Friday, 3 May 2013

Taking A Closer Look at Greenlight - What's Working, What's Not, and What Can be Done

Getting green to mean go, again.

Last week I talked a little about the issue that the Mutant Mudds developer had getting the game onto Steam, something which still hasn't happened and which may never happen, depending on whether it can get out of the Greenlight limbo. While developers now don't (or rather can't) go to Valve themselves in order to submit something for consideration on Steam, going through Greenlight hasn't really made the process any easier ... or any more transparent.

As I mentioned in the last post, there must be a vetting process. Without it you can pretty much kiss the entire concept of quality assurance goodbye, because within the first forty-eight hours the market would be flooded with so much garbage and shit that you could probably spend a couple of weeks trying to dig through it all.

Of course, I wasn't really content when I saw both how Valve handled such things before Greenlight -- that being if your game was rejected you weren't told anything beyond that, no sort of goals for potential improvements, no cliff's notes, no nothing -- and with Greenlight, people can either like a game and want it to appear on Steam, or they can say "No Thanks", but it's not really known how these two choices are weighted against each other, or if they even are at all to begin with.

I believe that the first step may be simply being more open with the game creators themselves. I'm not saying that Valve should have to give comprehensive rules to each person that submits to Greenlight in regards to how the thing works, but give them some idea of what constitutes a game that will be greenlit. It could be a metric, a set of criteria, anything. Just don't leave them hanging.

The real reason I was compelled to write this post though, is because of the idea that Enrique Dryere, one of the people behind the game Ring Runner: Flight of the Sages, had to say about the process.

Namely, that perhaps there is room for a multi-step approval process to take place. Give games stages of approval, rather than just having it be an all or nothing gamble. Dryere knows that the same problems that I've mentioned above would be present if there were no vetting process, so his suggestion is as follows:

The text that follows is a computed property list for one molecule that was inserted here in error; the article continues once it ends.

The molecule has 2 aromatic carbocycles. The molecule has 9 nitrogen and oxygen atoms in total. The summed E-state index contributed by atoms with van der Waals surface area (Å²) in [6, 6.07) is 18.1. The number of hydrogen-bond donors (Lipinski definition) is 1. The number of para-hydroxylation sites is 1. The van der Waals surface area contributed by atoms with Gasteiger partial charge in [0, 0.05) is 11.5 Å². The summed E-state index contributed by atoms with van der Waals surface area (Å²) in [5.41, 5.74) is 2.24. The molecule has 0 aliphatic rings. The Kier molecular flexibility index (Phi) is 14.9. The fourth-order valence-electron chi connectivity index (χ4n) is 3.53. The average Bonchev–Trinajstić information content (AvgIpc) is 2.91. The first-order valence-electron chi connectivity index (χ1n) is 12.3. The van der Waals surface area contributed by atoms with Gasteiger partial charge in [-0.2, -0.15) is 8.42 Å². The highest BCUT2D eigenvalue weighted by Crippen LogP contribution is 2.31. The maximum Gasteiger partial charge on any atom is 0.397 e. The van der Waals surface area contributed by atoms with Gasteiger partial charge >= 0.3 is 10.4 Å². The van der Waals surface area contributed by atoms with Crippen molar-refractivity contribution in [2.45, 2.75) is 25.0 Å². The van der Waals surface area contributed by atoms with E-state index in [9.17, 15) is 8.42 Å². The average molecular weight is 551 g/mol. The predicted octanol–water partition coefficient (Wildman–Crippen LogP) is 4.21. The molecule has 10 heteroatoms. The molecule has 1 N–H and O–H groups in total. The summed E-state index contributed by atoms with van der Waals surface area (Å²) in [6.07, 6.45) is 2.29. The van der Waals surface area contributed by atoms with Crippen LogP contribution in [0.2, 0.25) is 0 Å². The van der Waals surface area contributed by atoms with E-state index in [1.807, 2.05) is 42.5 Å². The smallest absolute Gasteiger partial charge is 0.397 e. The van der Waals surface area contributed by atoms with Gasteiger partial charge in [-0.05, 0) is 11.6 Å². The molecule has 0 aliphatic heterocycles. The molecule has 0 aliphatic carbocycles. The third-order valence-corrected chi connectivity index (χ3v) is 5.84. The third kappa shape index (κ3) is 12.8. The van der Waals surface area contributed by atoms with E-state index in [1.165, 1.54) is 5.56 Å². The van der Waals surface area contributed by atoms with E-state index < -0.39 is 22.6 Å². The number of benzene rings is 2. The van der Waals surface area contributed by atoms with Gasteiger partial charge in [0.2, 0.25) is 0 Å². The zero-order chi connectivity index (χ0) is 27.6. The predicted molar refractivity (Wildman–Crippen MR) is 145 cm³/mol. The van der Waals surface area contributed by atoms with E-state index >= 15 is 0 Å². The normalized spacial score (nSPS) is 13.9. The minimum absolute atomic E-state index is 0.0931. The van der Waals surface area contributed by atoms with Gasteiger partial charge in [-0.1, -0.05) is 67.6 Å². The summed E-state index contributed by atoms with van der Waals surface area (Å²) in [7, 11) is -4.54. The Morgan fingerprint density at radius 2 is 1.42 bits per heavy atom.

"Draw a clear line between Greenlight and Steam. It could really be that simple.

"The separation would work similarly to the division between Xbox Live Indie Games and Xbox Live Arcade, except that the process of going from one side of the wall to the other would be facilitated for titles that prove themselves through methods similar to what currently exists. Games that find success in the Greenlight market would be pushed onto Steam."

The key difference here is that developers would be able to get immediate access to Steamworks, rather than only have access once a game is approved. This would allow the developers to build games better suited around it, rather than building something and then having to force it to fit.

Games would essentially be available for purchase through Greenlight, but not have full implementation on Steam unless they made the cut. Thus, you could still get games that appeared on Greenlight using the system, but it would merely be a step on the way.

That's not to say this method is without potential problems in an of itself. There would have to be some minimum standards to prevent the shovelware scenario outlined previously. Likewise, allegations of things like malicious coding or games infecting computers that download them would have to be cracked down on with lightning fast immediacy to make sure that any potential problems are averted. Either that or the Greenlight store would have to have heavy disclaimers that absolve Valve, creating a use at your own risk scenario that probably wouldn't be very helpful in the long run either.

I think to that end, that games should have to prove that they are free from malicious software, and that if they are in a very early build then they should state such things upfront. From there though I could see the concept working for the most part. "Graduating" to a full Steam title could be determined both through whether people that are willing to wait like the game, but also by how well the game sells during its time as a Greenlight title.

It may not be a perfect system, but it would be a step in the right direction.

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